@rcravens: Of course. The OP can use some simple calculations and the third parameter to establish that. – jason Dec 10 '10 at 14:20
There is no such thing as System.Windows.Timer. The timer you're showing is System.Threading.Timer. – Jim Mischel Dec 10 '10 at 14:34
@Jim Mischel: Had the correct link but the incorrect text. Thanks! – jason Dec 10 '10 at 14:36
@Jason: and if you want to prevent drift (i.e. that timer is going to drift over time, and after a while it will happen at 6 minutes after), you'd make the timer a one-shot (specify Timeout.Infinite for the last parameter), re-compute the due time after each tick, and call Timer.Change with the new due time. – Jim Mischel Dec 10 '10 at 17:16

You can make a thread which include a loop like this

void Runner(){
         Thread t = new thread( target_method );
         sleep(5 * 60 * 1000);

It's a bit quick and dirty but gonna do the job :)

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Thread.Sleep takes its argument in milliseconds, so if you do this your computer is going to be sad... – Carl Walsh Sep 13 '14 at 6:23

you could have a thread running that first

  1. checks how long to sleep until next 5th minute (so if it's 13:59:51, it sleeps for 9 seconds)
  2. does the action;
  3. then sleeps for 5 minutes
  4. goes to step 2
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This class is everythign you need, you just setup the amount of time between delegate callings and your delegate and thats it :)

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You better give you own Thread that executes the method a condition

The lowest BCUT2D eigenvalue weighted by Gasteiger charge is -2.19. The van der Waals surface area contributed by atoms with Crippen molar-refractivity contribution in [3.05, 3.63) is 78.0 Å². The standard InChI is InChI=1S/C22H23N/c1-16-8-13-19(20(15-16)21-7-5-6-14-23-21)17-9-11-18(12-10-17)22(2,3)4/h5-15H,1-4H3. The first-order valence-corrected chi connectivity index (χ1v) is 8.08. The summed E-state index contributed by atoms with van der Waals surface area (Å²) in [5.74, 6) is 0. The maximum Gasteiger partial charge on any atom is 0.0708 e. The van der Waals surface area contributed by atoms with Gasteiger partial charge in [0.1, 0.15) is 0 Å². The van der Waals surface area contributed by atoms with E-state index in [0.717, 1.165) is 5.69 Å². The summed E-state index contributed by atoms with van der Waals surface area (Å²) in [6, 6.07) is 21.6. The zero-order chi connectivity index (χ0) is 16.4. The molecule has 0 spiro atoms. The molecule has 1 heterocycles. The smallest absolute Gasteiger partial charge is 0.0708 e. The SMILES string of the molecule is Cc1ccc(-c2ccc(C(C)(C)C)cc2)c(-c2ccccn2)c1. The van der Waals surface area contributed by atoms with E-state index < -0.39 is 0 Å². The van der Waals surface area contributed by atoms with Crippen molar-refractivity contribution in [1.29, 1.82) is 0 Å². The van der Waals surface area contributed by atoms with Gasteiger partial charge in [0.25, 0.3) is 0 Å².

While(programStatus == ProgramStatus.Working)
   While (true)
      // Do your stuff
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What you are looking for is code that implements 'cron' jobs. There are a few libraries out there that do this ( is one of them). I found that many of them are bulky and have many features. Here is a leaner implementation that I have used in some projects:

P.S. My server appears to be down right now. I am working on that.

Hope that helps.


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The timer based solutions will generate events every 5 minutes. However, they may not be syncronized with the clock and some additional logic would be needed. – rcravens Dec 10 '10 at 14:18
Here is a google cache link to the blog post:… – rcravens Dec 10 '10 at 14:20
'cron' jobs on Windows are implemented using scheduled tasks. Either the GUI Task Scheduler tool, or the command line tools 'at' and 'schtasks'. – Jim Mischel Dec 10 '10 at 14:38

There are a few ways to do this, you can create a timer that runs every 5 minutes and start it when the time reaches one of the 5 minute intervals, or have it run every few seconds and check if the time is divisible by 5

System.Windows.Forms.Timer timer = new System.Windows.Forms.Timer(); // create a new timer
timer.interval = 300000; //300000 = 5 minutes

then create a tick function and add an event handler

timer.Tick += new EventHandler(TimerTickHandler); //add the event handler
timer.Start(); //start the timer